For the 2012-13 school year, the Chester Upland School District received $58,965,034.[227] The Governor's Executive Budget for 2012-2013 included $9.34 billion for kindergarten through 12th grade public education, including $5.4 billion in basic education funding, which was an increase of $49 million over the 2011-12 budget. In addition, the Commonwealth provided $100 million for the Accountability Block Grant (ABG) program. Chester Upland School District received $980,044 in ABG funding. The state also provided a $544.4 million payment for School Employees’ Social Security and $856 million for School Employees’ Retirement fund called PSERS.[228] This amount was a $21,823,000 increase (0.34%) over the 2011-2012 appropriations for Basic Education Funding, School Employees' Social Security, Pupil Transportation, Nonpublic and Charter School Pupil Transportation. Since taking office, Corbett’s first two budgets have restored more than $918 million in support of public schools, compensating for the $1 billion in federal stimulus dollars lost at the end of the 2010-11 school year.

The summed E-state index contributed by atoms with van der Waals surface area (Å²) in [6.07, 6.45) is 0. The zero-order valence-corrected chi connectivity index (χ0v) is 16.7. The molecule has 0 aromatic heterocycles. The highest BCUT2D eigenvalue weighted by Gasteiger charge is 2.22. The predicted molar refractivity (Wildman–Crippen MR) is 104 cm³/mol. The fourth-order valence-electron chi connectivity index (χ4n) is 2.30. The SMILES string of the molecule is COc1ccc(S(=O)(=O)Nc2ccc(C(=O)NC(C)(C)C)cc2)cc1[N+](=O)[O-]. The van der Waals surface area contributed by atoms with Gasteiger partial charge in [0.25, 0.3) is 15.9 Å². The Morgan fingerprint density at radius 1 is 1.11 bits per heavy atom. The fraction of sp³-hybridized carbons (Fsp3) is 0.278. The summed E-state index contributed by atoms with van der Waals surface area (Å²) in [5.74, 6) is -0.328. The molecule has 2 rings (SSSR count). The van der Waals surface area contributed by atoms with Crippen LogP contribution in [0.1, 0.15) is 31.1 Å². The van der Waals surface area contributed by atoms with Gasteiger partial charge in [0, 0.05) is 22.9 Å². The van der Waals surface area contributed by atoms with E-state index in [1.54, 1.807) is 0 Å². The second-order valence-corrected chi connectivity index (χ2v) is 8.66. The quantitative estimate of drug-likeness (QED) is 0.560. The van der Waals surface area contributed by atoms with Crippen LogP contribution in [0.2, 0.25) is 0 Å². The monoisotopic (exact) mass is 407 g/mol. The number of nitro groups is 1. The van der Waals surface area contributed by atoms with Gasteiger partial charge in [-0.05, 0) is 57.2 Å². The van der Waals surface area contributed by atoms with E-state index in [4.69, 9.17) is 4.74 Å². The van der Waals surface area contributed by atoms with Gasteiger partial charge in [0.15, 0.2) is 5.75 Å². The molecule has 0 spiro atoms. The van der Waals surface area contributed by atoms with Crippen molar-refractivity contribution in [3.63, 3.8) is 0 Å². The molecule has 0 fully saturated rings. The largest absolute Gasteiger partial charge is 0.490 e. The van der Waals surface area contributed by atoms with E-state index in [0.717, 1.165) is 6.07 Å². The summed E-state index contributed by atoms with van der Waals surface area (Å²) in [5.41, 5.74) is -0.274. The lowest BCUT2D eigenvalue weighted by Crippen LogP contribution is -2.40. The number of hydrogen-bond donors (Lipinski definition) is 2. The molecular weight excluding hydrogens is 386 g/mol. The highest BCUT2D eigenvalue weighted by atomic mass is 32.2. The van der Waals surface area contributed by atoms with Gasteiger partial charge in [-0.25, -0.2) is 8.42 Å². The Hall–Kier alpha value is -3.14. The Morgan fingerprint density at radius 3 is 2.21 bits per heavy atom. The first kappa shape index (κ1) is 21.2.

In 2011-12 school year, Chester Upland School District received a 49,251,801 allocation, of state Basic Education Funding.[229][230] Additionally, the School District received $980,044 in Accountability Block Grant funding. The enacted Pennsylvania state Education budget included $5,354,629,000 for the 2011-2012 Basic Education Funding appropriation. This amount was a $233,290,000 increase (4.6%) over the enacted State appropriation for 2010-2011.[231] The highest increase in state basic education funding was awarded to Duquesne City School District of Allegheny County, which got a 49% increase in state funding for 2011-12.[232] In 2010, the district reported that 882 students received free or reduced price lunches, due to the family meeting the federal poverty level.[233] Some public school Districts experienced a reduction in funding due to the loss of federal stimulus funding which ended in 2011.